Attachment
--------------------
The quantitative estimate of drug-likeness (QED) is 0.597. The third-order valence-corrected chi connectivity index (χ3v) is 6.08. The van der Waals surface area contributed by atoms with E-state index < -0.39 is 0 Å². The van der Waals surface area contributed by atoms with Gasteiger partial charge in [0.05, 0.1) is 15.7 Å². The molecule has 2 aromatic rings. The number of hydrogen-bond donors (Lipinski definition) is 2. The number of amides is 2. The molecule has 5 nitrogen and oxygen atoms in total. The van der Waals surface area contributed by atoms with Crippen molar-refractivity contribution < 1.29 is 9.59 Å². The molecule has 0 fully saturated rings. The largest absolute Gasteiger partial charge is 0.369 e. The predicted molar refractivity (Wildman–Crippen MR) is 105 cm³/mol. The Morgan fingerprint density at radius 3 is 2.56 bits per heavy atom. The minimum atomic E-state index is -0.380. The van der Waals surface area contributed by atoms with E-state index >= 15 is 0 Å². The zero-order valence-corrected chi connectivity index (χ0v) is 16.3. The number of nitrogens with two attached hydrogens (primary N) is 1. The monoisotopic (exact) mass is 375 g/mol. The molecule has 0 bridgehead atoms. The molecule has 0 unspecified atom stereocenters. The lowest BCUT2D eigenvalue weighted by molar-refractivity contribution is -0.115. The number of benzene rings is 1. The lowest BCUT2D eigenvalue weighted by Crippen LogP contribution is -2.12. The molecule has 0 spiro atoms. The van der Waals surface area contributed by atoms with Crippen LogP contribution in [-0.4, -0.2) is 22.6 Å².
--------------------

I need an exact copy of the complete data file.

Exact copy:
The quantitative estimate of drug-likeness (QED) is 0.597. The third-order valence-corrected chi connectivity index (χ3v) is 6.08. The van der Waals surface area contributed by atoms with E-state index < -0.39 is 0 Å². The van der Waals surface area contributed by atoms with Gasteiger partial charge in [0.05, 0.1) is 15.7 Å². The molecule has 2 aromatic rings. The number of hydrogen-bond donors (Lipinski definition) is 2. The number of amides is 2. The molecule has 5 nitrogen and oxygen atoms in total. The van der Waals surface area contributed by atoms with Crippen molar-refractivity contribution < 1.29 is 9.59 Å². The molecule has 0 fully saturated rings. The largest absolute Gasteiger partial charge is 0.369 e. The predicted molar refractivity (Wildman–Crippen MR) is 105 cm³/mol. The Morgan fingerprint density at radius 3 is 2.56 bits per heavy atom. The minimum atomic E-state index is -0.380. The van der Waals surface area contributed by atoms with E-state index >= 15 is 0 Å². The zero-order valence-corrected chi connectivity index (χ0v) is 16.3. The number of nitrogens with two attached hydrogens (primary N) is 1. The monoisotopic (exact) mass is 375 g/mol. The molecule has 0 bridgehead atoms. The molecule has 0 unspecified atom stereocenters. The lowest BCUT2D eigenvalue weighted by molar-refractivity contribution is -0.115. The number of benzene rings is 1. The lowest BCUT2D eigenvalue weighted by Crippen LogP contribution is -2.12. The molecule has 0 spiro atoms. The van der Waals surface area contributed by atoms with Crippen LogP contribution in [-0.4, -0.2) is 22.6 Å².